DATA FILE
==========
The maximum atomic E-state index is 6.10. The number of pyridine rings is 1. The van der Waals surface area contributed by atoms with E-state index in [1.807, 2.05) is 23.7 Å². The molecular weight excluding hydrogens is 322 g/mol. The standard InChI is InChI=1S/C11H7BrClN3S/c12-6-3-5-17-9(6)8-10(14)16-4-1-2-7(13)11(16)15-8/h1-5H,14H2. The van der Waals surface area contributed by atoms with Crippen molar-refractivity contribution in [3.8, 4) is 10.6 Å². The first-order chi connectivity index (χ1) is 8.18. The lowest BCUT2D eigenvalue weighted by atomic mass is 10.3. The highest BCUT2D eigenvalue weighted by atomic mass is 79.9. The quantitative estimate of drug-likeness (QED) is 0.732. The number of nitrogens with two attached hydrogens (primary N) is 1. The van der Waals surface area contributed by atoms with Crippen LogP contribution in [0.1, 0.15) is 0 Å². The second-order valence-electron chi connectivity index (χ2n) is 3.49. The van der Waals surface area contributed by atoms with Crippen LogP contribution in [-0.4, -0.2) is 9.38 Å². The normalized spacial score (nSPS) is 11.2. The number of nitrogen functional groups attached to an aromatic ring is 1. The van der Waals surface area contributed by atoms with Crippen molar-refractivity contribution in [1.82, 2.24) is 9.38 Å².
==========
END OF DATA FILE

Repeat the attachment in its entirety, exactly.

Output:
The maximum atomic E-state index is 6.10. The number of pyridine rings is 1. The van der Waals surface area contributed by atoms with E-state index in [1.807, 2.05) is 23.7 Å². The molecular weight excluding hydrogens is 322 g/mol. The standard InChI is InChI=1S/C11H7BrClN3S/c12-6-3-5-17-9(6)8-10(14)16-4-1-2-7(13)11(16)15-8/h1-5H,14H2. The van der Waals surface area contributed by atoms with Crippen molar-refractivity contribution in [3.8, 4) is 10.6 Å². The first-order chi connectivity index (χ1) is 8.18. The lowest BCUT2D eigenvalue weighted by atomic mass is 10.3. The highest BCUT2D eigenvalue weighted by atomic mass is 79.9. The quantitative estimate of drug-likeness (QED) is 0.732. The number of nitrogens with two attached hydrogens (primary N) is 1. The van der Waals surface area contributed by atoms with Crippen LogP contribution in [0.1, 0.15) is 0 Å². The second-order valence-electron chi connectivity index (χ2n) is 3.49. The van der Waals surface area contributed by atoms with Crippen LogP contribution in [-0.4, -0.2) is 9.38 Å². The normalized spacial score (nSPS) is 11.2. The number of nitrogen functional groups attached to an aromatic ring is 1. The van der Waals surface area contributed by atoms with Crippen molar-refractivity contribution in [1.82, 2.24) is 9.38 Å².